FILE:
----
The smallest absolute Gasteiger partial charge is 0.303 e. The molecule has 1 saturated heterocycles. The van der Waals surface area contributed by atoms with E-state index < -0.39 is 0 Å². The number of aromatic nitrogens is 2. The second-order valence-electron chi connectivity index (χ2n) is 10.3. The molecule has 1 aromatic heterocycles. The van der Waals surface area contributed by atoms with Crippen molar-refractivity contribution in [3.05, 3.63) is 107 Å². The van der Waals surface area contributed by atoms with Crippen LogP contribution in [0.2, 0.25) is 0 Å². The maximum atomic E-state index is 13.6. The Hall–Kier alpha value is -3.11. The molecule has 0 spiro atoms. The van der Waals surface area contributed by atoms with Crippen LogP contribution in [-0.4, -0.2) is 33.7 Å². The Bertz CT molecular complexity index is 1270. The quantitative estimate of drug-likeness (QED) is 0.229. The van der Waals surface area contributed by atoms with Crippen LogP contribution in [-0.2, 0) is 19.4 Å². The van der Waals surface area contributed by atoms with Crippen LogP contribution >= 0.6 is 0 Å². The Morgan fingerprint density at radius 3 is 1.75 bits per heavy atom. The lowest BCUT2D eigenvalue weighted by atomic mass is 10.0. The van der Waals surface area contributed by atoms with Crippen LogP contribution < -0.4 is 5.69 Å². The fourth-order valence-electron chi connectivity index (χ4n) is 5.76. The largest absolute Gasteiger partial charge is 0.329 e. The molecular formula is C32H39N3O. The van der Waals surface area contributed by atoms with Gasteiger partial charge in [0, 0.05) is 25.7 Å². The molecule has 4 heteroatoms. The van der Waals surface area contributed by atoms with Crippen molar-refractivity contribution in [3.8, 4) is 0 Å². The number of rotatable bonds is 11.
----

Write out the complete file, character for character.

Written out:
The smallest absolute Gasteiger partial charge is 0.303 e. The molecule has 1 saturated heterocycles. The van der Waals surface area contributed by atoms with E-state index < -0.39 is 0 Å². The number of aromatic nitrogens is 2. The second-order valence-electron chi connectivity index (χ2n) is 10.3. The molecule has 1 aromatic heterocycles. The van der Waals surface area contributed by atoms with Crippen molar-refractivity contribution in [3.05, 3.63) is 107 Å². The van der Waals surface area contributed by atoms with Crippen LogP contribution in [0.2, 0.25) is 0 Å². The maximum atomic E-state index is 13.6. The Hall–Kier alpha value is -3.11. The molecule has 0 spiro atoms. The van der Waals surface area contributed by atoms with Crippen LogP contribution in [-0.4, -0.2) is 33.7 Å². The Bertz CT molecular complexity index is 1270. The quantitative estimate of drug-likeness (QED) is 0.229. The van der Waals surface area contributed by atoms with Crippen LogP contribution in [-0.2, 0) is 19.4 Å². The van der Waals surface area contributed by atoms with Crippen LogP contribution >= 0.6 is 0 Å². The Morgan fingerprint density at radius 3 is 1.75 bits per heavy atom. The lowest BCUT2D eigenvalue weighted by atomic mass is 10.0. The van der Waals surface area contributed by atoms with Crippen LogP contribution < -0.4 is 5.69 Å². The fourth-order valence-electron chi connectivity index (χ4n) is 5.76. The largest absolute Gasteiger partial charge is 0.329 e. The molecular formula is C32H39N3O. The van der Waals surface area contributed by atoms with Gasteiger partial charge in [0, 0.05) is 25.7 Å². The molecule has 4 heteroatoms. The van der Waals surface area contributed by atoms with Crippen molar-refractivity contribution in [3.8, 4) is 0 Å². The number of rotatable bonds is 11.